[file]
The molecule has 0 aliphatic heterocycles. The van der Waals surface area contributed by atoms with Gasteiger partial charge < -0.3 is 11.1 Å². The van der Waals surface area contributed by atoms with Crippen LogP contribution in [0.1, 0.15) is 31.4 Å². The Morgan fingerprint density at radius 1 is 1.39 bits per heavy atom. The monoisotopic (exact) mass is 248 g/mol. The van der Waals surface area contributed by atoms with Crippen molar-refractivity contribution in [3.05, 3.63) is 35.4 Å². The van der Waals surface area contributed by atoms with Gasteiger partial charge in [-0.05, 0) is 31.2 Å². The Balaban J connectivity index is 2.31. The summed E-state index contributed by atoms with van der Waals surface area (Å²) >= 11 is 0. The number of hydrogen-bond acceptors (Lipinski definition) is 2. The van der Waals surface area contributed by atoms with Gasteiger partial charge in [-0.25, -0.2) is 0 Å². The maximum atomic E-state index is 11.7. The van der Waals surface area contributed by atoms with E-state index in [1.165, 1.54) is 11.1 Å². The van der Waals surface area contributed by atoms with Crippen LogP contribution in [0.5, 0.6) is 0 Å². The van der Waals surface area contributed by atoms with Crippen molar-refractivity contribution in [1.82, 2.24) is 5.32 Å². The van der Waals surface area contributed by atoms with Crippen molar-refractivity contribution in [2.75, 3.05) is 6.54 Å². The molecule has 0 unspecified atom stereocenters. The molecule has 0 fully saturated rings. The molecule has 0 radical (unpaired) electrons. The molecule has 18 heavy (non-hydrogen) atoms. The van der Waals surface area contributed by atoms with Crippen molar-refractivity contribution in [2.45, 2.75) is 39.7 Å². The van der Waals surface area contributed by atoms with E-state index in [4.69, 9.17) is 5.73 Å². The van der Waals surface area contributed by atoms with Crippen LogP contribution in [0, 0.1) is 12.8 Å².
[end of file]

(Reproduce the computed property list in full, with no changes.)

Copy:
The molecule has 0 aliphatic heterocycles. The van der Waals surface area contributed by atoms with Gasteiger partial charge < -0.3 is 11.1 Å². The van der Waals surface area contributed by atoms with Crippen LogP contribution in [0.1, 0.15) is 31.4 Å². The Morgan fingerprint density at radius 1 is 1.39 bits per heavy atom. The monoisotopic (exact) mass is 248 g/mol. The van der Waals surface area contributed by atoms with Crippen molar-refractivity contribution in [3.05, 3.63) is 35.4 Å². The van der Waals surface area contributed by atoms with Gasteiger partial charge in [-0.05, 0) is 31.2 Å². The Balaban J connectivity index is 2.31. The summed E-state index contributed by atoms with van der Waals surface area (Å²) >= 11 is 0. The number of hydrogen-bond acceptors (Lipinski definition) is 2. The van der Waals surface area contributed by atoms with Gasteiger partial charge in [-0.25, -0.2) is 0 Å². The maximum atomic E-state index is 11.7. The van der Waals surface area contributed by atoms with E-state index in [1.165, 1.54) is 11.1 Å². The van der Waals surface area contributed by atoms with Crippen LogP contribution in [0.5, 0.6) is 0 Å². The van der Waals surface area contributed by atoms with Crippen molar-refractivity contribution in [1.82, 2.24) is 5.32 Å². The van der Waals surface area contributed by atoms with Crippen molar-refractivity contribution in [2.75, 3.05) is 6.54 Å². The molecule has 0 unspecified atom stereocenters. The molecule has 0 fully saturated rings. The molecule has 0 radical (unpaired) electrons. The molecule has 18 heavy (non-hydrogen) atoms. The van der Waals surface area contributed by atoms with Crippen molar-refractivity contribution in [2.45, 2.75) is 39.7 Å². The van der Waals surface area contributed by atoms with E-state index in [4.69, 9.17) is 5.73 Å². The van der Waals surface area contributed by atoms with Crippen LogP contribution in [0, 0.1) is 12.8 Å².